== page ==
Anise is the dried ripe fruit of the herb Pimpinella anisum. The crescent-shaped seeds are unmistakably identified by their distinctive licorice-like flavor. Anise is not related to the European plant whose roots are the source of true licorice.
Anise is used whole or crushed in cookies, cakes, breads, cheese, pickles, stews, fish and shellfish dishes. Roasting enhances the flavor. Middle Eastern, Portuguese, German, Italian and French cuisines use anise in seasoning blends such as curry, hoisin, sausage and pepperoni seasonings.
Most anise is produced in Spain but additional sources include Turkey and Egypt. Spanish anise is considered premium due to its better flavor, bolder appearance and higher volatile oil content.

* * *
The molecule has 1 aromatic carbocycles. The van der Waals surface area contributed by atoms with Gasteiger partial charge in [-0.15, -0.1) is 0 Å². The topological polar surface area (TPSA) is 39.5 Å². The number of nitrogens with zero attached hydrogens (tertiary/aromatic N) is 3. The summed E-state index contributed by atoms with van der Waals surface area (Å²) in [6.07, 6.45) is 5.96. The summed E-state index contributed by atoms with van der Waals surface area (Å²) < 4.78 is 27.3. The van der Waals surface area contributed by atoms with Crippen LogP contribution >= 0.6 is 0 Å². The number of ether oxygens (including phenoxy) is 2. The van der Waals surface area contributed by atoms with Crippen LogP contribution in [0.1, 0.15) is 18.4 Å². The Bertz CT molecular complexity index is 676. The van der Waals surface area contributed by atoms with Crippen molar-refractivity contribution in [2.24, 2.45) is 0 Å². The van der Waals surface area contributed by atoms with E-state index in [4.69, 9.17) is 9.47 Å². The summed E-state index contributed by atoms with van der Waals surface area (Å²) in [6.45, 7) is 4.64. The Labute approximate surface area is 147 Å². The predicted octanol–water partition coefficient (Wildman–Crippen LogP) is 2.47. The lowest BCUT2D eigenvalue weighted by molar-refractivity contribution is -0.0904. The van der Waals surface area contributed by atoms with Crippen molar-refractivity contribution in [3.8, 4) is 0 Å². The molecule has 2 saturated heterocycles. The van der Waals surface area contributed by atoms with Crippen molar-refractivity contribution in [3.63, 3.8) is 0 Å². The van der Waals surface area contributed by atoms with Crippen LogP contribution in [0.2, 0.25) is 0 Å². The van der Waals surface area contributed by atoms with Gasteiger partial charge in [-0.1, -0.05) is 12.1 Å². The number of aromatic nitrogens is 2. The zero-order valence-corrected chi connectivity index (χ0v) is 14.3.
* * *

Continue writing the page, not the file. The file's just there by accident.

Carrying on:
Anise, one of the oldest cultivated spices, was enjoyed by the early Egyptians, Greeks and Romans. In first century Rome, anise was a flavoring in mustaceus, a popular spice cake baked in bay leaves and eaten after a feast to prevent indigestion. Anise became so valued in England that its import was taxed. In 1305, the import tolls collected on anise seed helped pay for repairs to the London Bridge.
Oval, bold seeds with rigid surface
Flavor & Aroma
Pleasant, licorice-like, similar to fennel.
Anise is distinguished by its strong licorice-like flavor and aroma. The seeds are characterized by minty, piney, and fruity flavor notes. Anise's flavor also resembles that of fennel but is somewhat sweeter.